As a business owner, every time that you outsource a task for your business, you want to make sure you are getting the highest value out of that task. Particularly if you are hiring a professional for services, such as a CPA or bookkeeper, they should not only provide the service you need to keep your financial records up to date. They should also be able to provide you with insight or advice into your business finances. They regularly see all the financial facts of your business right in front of them. If they aren’t interpreting and discussing with you the trends they see in your business,  or they aren’t talking about or making suggestions to support the health of your business , they are actually doing you a disservice. Financial professionals can easily access that information. Making sure you hire someone who is willing to talk to you about those things and provide information that will provide you with much greater value from this professional service. If you are able to apply these financial insights, your business will benefit greatly in the long run.

This point also illuminates the value of hiring a professional in the first place. Hiring someone who knows what they’re doing to both keep your books in order and analyze financial trends is important. Paying a professional a higher wage for a better quality work, rather than hiring someone who doesn’t do the job well, will greatly benefit you and your business. Someone who can provide you with valuable information about expenses, cash flow, profit margins, and other financial inner workings of your business can prove invaluable in the long term. Think of hiring a talented professional as an investment in your business’s financial wellbeing.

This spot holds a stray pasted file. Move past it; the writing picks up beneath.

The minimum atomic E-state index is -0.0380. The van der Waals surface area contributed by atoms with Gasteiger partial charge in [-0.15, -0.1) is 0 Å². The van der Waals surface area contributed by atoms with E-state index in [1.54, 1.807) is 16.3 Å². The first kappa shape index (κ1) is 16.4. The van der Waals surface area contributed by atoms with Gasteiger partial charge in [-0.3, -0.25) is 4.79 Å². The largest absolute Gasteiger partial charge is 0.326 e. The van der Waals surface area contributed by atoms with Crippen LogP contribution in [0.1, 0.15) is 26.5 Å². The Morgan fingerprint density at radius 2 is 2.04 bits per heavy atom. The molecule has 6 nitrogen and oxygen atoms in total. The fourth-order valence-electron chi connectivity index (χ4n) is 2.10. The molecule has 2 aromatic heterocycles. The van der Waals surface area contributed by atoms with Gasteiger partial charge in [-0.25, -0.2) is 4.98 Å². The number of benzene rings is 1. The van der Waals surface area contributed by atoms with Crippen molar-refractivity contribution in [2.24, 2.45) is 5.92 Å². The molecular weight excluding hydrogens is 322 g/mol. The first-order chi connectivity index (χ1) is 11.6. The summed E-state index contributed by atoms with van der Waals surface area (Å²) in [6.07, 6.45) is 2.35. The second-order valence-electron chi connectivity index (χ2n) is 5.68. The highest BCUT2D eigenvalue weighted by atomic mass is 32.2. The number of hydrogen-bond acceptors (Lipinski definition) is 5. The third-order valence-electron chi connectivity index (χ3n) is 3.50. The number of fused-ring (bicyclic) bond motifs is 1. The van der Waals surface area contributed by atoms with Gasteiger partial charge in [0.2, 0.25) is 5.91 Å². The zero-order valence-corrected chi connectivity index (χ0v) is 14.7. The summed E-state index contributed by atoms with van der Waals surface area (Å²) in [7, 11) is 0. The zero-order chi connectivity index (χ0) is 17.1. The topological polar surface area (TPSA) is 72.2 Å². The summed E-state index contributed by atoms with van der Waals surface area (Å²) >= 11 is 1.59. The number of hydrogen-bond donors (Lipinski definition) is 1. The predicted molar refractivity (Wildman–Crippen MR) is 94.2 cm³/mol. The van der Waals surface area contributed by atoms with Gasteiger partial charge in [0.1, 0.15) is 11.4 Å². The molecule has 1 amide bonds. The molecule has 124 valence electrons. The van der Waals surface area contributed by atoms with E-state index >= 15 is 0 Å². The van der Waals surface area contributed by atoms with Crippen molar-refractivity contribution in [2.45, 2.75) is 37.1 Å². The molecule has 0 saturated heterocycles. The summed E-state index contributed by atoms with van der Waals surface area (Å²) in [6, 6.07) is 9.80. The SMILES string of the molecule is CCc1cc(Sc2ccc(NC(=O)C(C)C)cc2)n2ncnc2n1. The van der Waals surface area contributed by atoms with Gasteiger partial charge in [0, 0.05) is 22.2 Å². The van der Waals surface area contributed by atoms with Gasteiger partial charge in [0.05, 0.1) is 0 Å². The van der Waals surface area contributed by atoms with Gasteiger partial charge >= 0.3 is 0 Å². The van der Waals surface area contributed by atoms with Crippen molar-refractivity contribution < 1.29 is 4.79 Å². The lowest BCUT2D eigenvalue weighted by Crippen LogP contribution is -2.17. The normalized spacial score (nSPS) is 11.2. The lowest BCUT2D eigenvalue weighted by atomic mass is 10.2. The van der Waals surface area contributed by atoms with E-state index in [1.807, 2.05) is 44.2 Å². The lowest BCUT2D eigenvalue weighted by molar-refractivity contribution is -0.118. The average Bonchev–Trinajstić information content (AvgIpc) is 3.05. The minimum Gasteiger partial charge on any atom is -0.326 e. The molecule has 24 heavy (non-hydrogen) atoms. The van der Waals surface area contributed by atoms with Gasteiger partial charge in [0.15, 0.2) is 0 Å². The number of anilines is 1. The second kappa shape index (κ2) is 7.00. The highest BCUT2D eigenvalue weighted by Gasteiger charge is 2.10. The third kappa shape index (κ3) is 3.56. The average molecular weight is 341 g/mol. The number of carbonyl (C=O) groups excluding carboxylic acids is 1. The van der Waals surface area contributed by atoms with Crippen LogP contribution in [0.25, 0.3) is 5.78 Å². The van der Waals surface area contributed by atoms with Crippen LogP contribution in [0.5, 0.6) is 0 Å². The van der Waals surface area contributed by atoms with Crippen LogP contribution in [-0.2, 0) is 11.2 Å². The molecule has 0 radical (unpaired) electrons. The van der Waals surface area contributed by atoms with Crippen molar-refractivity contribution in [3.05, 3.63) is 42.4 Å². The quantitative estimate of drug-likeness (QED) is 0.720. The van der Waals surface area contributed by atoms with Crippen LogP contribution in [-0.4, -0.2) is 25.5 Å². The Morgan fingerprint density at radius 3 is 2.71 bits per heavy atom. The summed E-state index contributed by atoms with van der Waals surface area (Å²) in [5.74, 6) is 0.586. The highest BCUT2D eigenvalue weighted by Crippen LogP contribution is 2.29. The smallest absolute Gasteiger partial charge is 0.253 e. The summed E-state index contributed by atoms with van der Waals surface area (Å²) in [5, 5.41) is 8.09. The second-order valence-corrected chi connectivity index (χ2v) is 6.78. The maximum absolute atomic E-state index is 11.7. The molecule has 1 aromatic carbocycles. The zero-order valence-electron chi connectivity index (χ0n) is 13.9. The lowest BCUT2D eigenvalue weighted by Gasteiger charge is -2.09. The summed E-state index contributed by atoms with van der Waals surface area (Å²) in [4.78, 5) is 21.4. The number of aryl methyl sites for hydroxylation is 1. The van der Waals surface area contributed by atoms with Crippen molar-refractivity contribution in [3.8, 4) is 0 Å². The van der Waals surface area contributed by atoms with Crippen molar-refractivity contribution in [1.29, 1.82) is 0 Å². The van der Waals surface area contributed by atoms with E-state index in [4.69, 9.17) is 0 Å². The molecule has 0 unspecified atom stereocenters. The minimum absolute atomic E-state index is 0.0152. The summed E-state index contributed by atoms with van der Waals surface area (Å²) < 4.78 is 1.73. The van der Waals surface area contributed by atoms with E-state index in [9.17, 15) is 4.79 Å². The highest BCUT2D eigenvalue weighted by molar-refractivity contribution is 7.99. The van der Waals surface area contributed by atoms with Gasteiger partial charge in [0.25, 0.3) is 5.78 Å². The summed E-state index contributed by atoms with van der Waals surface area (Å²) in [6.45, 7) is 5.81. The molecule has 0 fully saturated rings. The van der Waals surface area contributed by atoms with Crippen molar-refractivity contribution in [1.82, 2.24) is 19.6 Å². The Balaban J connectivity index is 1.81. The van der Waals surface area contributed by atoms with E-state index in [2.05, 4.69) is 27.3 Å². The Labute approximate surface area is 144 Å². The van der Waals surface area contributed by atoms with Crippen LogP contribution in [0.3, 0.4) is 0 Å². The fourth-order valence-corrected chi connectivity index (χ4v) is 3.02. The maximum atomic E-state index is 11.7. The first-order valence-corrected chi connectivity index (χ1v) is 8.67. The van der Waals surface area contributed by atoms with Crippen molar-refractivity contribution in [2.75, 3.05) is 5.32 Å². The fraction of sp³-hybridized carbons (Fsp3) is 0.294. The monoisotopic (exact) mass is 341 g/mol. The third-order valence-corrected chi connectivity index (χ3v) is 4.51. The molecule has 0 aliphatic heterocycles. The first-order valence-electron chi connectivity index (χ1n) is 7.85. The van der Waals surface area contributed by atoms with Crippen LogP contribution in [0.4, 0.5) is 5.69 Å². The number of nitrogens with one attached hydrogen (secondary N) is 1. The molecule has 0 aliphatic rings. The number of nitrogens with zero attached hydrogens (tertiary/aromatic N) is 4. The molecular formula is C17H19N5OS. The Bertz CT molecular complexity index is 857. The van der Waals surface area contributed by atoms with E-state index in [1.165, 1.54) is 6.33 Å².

How to Get the Most Value Out of Your Bookkeeper: At Peace With Money

When you are looking to hire a CPA or bookkeeper, inquire whether their services include providing these insights and consultations. If you are already working with a particular professional, ask them if they are willing to start discussing their financial findings with you. If not, maybe it’s time to find someone else – because that valuable financial knowledge of your business is absolutely worth it. If you’d like to speak with me about my financial services, schedule a discover call!

Angela

Image Sources: Sergey Shmidt , Sharon McCutcheon

Why Selling More Doesn’t Mean Making More

I assume that when you started your business, you wanted to put money in your pocket. Whether your goal for that money is to use it to fully support yourself or your family, or to fund a particular life goal, your business is meant to supply you with money.  As such, making money by selling product is often the business owner’s most common focus. Enter, the hustle timeline.